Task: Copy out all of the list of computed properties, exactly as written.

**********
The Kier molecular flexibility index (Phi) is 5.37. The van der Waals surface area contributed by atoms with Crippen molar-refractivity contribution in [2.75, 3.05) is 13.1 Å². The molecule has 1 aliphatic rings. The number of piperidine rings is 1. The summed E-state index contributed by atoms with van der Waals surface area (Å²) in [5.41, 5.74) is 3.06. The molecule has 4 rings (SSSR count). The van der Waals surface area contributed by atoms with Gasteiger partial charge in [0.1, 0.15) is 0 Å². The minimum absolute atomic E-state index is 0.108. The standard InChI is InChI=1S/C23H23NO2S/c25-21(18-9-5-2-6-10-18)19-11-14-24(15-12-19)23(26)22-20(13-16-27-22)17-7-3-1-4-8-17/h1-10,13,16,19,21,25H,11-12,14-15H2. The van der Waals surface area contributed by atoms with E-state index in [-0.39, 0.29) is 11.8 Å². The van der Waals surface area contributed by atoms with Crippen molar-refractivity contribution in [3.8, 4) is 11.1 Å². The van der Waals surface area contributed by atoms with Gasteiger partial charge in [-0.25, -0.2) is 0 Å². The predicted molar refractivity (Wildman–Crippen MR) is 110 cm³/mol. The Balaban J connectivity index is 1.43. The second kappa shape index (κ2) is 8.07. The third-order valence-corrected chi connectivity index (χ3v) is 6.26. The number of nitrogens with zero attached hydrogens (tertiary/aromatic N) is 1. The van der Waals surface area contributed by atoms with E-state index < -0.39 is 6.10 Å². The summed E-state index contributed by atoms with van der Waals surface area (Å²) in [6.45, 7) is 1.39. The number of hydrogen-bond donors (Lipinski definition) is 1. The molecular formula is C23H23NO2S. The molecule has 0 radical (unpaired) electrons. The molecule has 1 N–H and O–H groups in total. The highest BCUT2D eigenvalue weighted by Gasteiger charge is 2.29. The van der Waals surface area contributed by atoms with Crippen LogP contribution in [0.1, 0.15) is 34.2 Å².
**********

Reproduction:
The Kier molecular flexibility index (Phi) is 5.37. The van der Waals surface area contributed by atoms with Crippen molar-refractivity contribution in [2.75, 3.05) is 13.1 Å². The molecule has 1 aliphatic rings. The number of piperidine rings is 1. The summed E-state index contributed by atoms with van der Waals surface area (Å²) in [5.41, 5.74) is 3.06. The molecule has 4 rings (SSSR count). The van der Waals surface area contributed by atoms with Gasteiger partial charge in [0.1, 0.15) is 0 Å². The minimum absolute atomic E-state index is 0.108. The standard InChI is InChI=1S/C23H23NO2S/c25-21(18-9-5-2-6-10-18)19-11-14-24(15-12-19)23(26)22-20(13-16-27-22)17-7-3-1-4-8-17/h1-10,13,16,19,21,25H,11-12,14-15H2. The van der Waals surface area contributed by atoms with E-state index in [-0.39, 0.29) is 11.8 Å². The van der Waals surface area contributed by atoms with Crippen molar-refractivity contribution in [3.8, 4) is 11.1 Å². The van der Waals surface area contributed by atoms with Gasteiger partial charge in [-0.25, -0.2) is 0 Å². The predicted molar refractivity (Wildman–Crippen MR) is 110 cm³/mol. The Balaban J connectivity index is 1.43. The second kappa shape index (κ2) is 8.07. The third-order valence-corrected chi connectivity index (χ3v) is 6.26. The number of nitrogens with zero attached hydrogens (tertiary/aromatic N) is 1. The van der Waals surface area contributed by atoms with E-state index < -0.39 is 6.10 Å². The summed E-state index contributed by atoms with van der Waals surface area (Å²) in [6.45, 7) is 1.39. The number of hydrogen-bond donors (Lipinski definition) is 1. The molecular formula is C23H23NO2S. The molecule has 0 radical (unpaired) electrons. The molecule has 1 N–H and O–H groups in total. The highest BCUT2D eigenvalue weighted by Gasteiger charge is 2.29. The van der Waals surface area contributed by atoms with Crippen LogP contribution in [0.1, 0.15) is 34.2 Å².